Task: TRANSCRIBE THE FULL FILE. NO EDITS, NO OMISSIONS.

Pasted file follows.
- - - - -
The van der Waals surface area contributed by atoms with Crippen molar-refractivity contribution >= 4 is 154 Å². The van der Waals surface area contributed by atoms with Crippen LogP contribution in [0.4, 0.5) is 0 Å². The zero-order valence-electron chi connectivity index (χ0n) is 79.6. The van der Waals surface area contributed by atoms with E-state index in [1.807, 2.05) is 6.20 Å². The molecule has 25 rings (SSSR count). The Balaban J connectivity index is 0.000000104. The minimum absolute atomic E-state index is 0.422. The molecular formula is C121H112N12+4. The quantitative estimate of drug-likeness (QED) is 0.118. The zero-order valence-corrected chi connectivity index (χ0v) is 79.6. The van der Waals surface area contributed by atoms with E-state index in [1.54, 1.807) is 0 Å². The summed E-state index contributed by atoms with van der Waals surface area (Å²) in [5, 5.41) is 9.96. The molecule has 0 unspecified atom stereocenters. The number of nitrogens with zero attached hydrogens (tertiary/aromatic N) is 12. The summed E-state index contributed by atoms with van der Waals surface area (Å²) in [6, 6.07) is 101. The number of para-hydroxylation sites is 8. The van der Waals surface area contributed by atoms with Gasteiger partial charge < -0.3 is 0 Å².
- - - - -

The van der Waals surface area contributed by atoms with Crippen molar-refractivity contribution >= 4 is 154 Å². The van der Waals surface area contributed by atoms with Crippen LogP contribution in [0.4, 0.5) is 0 Å². The zero-order valence-electron chi connectivity index (χ0n) is 79.6. The van der Waals surface area contributed by atoms with E-state index in [1.807, 2.05) is 6.20 Å². The molecule has 25 rings (SSSR count). The Balaban J connectivity index is 0.000000104. The minimum absolute atomic E-state index is 0.422. The molecular formula is C121H112N12+4. The quantitative estimate of drug-likeness (QED) is 0.118. The zero-order valence-corrected chi connectivity index (χ0v) is 79.6. The van der Waals surface area contributed by atoms with E-state index in [1.54, 1.807) is 0 Å². The summed E-state index contributed by atoms with van der Waals surface area (Å²) in [5, 5.41) is 9.96. The molecule has 0 unspecified atom stereocenters. The number of nitrogens with zero attached hydrogens (tertiary/aromatic N) is 12. The summed E-state index contributed by atoms with van der Waals surface area (Å²) in [6, 6.07) is 101. The number of para-hydroxylation sites is 8. The van der Waals surface area contributed by atoms with Gasteiger partial charge < -0.3 is 0 Å².